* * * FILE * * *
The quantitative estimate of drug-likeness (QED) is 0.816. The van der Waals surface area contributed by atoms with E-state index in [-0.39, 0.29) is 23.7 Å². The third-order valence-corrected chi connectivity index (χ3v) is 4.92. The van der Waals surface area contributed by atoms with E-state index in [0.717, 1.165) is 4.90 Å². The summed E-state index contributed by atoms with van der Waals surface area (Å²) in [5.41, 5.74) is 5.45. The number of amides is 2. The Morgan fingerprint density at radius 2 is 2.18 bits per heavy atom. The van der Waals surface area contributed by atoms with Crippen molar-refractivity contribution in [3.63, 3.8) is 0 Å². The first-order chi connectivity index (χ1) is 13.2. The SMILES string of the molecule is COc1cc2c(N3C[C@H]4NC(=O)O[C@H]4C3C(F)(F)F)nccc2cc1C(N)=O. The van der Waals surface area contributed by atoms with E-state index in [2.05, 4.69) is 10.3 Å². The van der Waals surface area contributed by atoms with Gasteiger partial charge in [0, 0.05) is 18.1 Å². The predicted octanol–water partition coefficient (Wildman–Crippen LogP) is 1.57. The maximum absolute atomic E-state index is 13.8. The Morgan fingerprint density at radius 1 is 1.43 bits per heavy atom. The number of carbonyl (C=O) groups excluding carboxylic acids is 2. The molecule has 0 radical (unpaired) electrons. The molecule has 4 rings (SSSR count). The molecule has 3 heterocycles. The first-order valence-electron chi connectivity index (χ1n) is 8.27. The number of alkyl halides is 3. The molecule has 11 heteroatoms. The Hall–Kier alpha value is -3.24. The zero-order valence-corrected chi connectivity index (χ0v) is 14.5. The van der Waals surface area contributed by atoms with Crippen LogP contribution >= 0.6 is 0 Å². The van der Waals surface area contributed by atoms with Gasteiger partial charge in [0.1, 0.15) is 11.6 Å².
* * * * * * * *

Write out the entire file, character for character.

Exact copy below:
The quantitative estimate of drug-likeness (QED) is 0.816. The van der Waals surface area contributed by atoms with E-state index in [-0.39, 0.29) is 23.7 Å². The third-order valence-corrected chi connectivity index (χ3v) is 4.92. The van der Waals surface area contributed by atoms with E-state index in [0.717, 1.165) is 4.90 Å². The summed E-state index contributed by atoms with van der Waals surface area (Å²) in [5.41, 5.74) is 5.45. The number of amides is 2. The Morgan fingerprint density at radius 2 is 2.18 bits per heavy atom. The van der Waals surface area contributed by atoms with Crippen molar-refractivity contribution in [3.63, 3.8) is 0 Å². The first-order chi connectivity index (χ1) is 13.2. The SMILES string of the molecule is COc1cc2c(N3C[C@H]4NC(=O)O[C@H]4C3C(F)(F)F)nccc2cc1C(N)=O. The van der Waals surface area contributed by atoms with E-state index in [2.05, 4.69) is 10.3 Å². The van der Waals surface area contributed by atoms with Gasteiger partial charge in [0, 0.05) is 18.1 Å². The predicted octanol–water partition coefficient (Wildman–Crippen LogP) is 1.57. The maximum absolute atomic E-state index is 13.8. The Morgan fingerprint density at radius 1 is 1.43 bits per heavy atom. The number of carbonyl (C=O) groups excluding carboxylic acids is 2. The molecule has 0 radical (unpaired) electrons. The molecule has 4 rings (SSSR count). The molecule has 3 heterocycles. The first-order valence-electron chi connectivity index (χ1n) is 8.27. The number of alkyl halides is 3. The molecule has 11 heteroatoms. The Hall–Kier alpha value is -3.24. The zero-order valence-corrected chi connectivity index (χ0v) is 14.5. The van der Waals surface area contributed by atoms with Crippen LogP contribution >= 0.6 is 0 Å². The van der Waals surface area contributed by atoms with Gasteiger partial charge in [0.1, 0.15) is 11.6 Å².